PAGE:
A humanitarian group has warned that children living in African cities are at increasing risk of exploitation, abuse and disease. Save the Children says most of the continent’s children eventually will live in urban areas.
A new report said right now about 200 million children live in African urban areas, and the numbers are steadily rising. Save the Children said that “social and development policies are ignoring the reality” that more children are living in slums with “devastating impacts.” The report said sub-Saharan African cities have the highest degree of urban poverty and prevalence of slum populations in the world.
Voices from Urban Africa: The impact of urban growth on children is based on research in Ethiopia, Malawi, Mali, South Africa and Zambia.
“It’s the voices of children in communities. Because we talked to over a thousand children and their families and community members about what are they experiencing? And to me that makes it really urgent when you hear what some of the things that children said to us in this report. I mean one little boy: “When my father cannot find a job to do, he fails to buy food and we stay hungry at home.” On and on. The report is very rich in the voices of children, and it’s something that we need to take seriously,” said Carol Miller, Save the Children’s deputy area director for programs for Africa.
According to the report, “More than half the world’s population now lives in cities, and each year the number of urban residents increases by nearly 60-million.” It added that by 2050, two-thirds will live in urban areas. In Africa, about one billion people are expected to live in urban areas by 2040.
Miller said, “Africa’s youth population is the fastest growing – ages 15 to 24 – in the world. So the growth rate in secondary cities caused us to pause to think, all right, what are we doing, and what do we need to know to really impact the lives of children?”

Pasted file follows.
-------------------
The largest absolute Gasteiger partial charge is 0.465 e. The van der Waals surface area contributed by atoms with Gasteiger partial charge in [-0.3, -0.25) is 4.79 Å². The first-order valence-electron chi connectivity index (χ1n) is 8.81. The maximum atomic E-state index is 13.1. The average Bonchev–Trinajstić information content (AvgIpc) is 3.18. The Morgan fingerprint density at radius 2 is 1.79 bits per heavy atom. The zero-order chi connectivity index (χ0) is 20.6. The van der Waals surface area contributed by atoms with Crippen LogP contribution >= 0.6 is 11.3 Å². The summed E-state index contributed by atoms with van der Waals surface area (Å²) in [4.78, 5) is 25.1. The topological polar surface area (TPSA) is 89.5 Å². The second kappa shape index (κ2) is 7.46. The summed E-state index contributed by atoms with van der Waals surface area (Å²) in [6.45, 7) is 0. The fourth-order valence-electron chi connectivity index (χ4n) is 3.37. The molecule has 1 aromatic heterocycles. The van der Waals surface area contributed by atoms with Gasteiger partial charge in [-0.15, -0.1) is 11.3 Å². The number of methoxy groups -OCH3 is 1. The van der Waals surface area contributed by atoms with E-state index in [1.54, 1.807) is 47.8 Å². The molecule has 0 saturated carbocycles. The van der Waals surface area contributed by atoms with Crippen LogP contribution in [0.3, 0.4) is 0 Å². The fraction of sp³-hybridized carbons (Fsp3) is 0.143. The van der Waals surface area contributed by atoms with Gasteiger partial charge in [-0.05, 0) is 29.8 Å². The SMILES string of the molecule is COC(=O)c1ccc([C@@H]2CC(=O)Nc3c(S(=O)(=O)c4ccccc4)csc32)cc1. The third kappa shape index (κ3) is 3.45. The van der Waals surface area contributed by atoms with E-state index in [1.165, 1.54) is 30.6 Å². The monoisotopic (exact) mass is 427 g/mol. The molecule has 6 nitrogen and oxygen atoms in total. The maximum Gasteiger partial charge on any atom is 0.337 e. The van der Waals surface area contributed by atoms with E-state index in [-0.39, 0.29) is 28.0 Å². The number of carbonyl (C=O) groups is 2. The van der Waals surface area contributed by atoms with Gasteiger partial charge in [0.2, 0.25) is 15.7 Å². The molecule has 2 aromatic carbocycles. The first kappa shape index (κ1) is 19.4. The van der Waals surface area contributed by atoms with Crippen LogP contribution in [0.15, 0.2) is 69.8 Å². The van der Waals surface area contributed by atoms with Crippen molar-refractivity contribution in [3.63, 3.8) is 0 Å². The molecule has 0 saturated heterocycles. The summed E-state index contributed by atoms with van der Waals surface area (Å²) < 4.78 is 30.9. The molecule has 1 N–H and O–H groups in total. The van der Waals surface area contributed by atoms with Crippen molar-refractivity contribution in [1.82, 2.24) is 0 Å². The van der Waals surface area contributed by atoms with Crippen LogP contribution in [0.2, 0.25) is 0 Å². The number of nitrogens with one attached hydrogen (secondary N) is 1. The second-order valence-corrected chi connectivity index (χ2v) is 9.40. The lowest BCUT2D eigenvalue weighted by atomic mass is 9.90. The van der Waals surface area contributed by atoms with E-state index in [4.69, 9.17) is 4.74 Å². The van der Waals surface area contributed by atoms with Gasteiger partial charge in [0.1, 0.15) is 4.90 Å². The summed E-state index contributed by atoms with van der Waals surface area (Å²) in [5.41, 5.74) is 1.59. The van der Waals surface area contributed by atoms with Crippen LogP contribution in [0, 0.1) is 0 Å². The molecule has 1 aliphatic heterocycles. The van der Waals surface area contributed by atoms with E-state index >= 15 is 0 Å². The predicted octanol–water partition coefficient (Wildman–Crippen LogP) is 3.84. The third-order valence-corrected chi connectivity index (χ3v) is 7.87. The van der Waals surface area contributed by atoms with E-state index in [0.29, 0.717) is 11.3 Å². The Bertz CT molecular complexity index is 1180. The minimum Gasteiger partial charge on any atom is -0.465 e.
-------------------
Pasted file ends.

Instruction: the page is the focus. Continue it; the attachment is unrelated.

The report said many governments “underreport the size of urban populations, especially in slums and informal settlements.”
Miller said there are four priorities that must be addressed to ensure the health and safety of children in urban settings: health and nutrition; livelihoods; education and child protection.
“As we talk to local NGOs, non-governmental organizations across Africa, this issue of unaccompanied children, children on the streets – talking about buses pulling in to Addis Ababa and there are actually people watching to see if a boy or girl is unaccompanied, and then preying on them for sexual purposes, or others. There is a household in Malawi – one that we interviewed – with four children out of school, no adult in the household – relying on an uncle to give them some money now and then – out in the streets begging,” she said.
Urban settings often lack the community protection that exists in rural areas.
“In a rural setting you’re likely to have a grandparent or an auntie or an uncle. People in your community know you. You move to an urban setting and that disappears,” Miller said.
African children often face lack of clean water and sanitation in urban areas. (Credit: Save the Children)
The report says poor children are often not in school because they face many barriers such as fees, disabilities, lack of food, bullying and sexual harassment. Their health is put at risk, it says, from a lack of clean water and sanitation, poor nutrition and a lack of access to health care due to cost, travel, waiting times or other reasons.
Miller said, “When you have young people moving into urban settings and needing access to reproductive health, for example, and some clinics say, no, we’re not going to provide family planning to this young girl. So what choices does she have?”
Youth unemployment is also a major problem in African cities. Miller said high youth unemployment was a factor in the uprisings during the Arab Spring.
Among its recommendations, Save the Children called for holistic child protection systems like those in developed countries; enhanced hygiene and sanitation awareness and practices; trained community health workers; linking youth skills training to the awarding of grants and loans; better access for the disabled; and quality control, standards and training to support early child care development.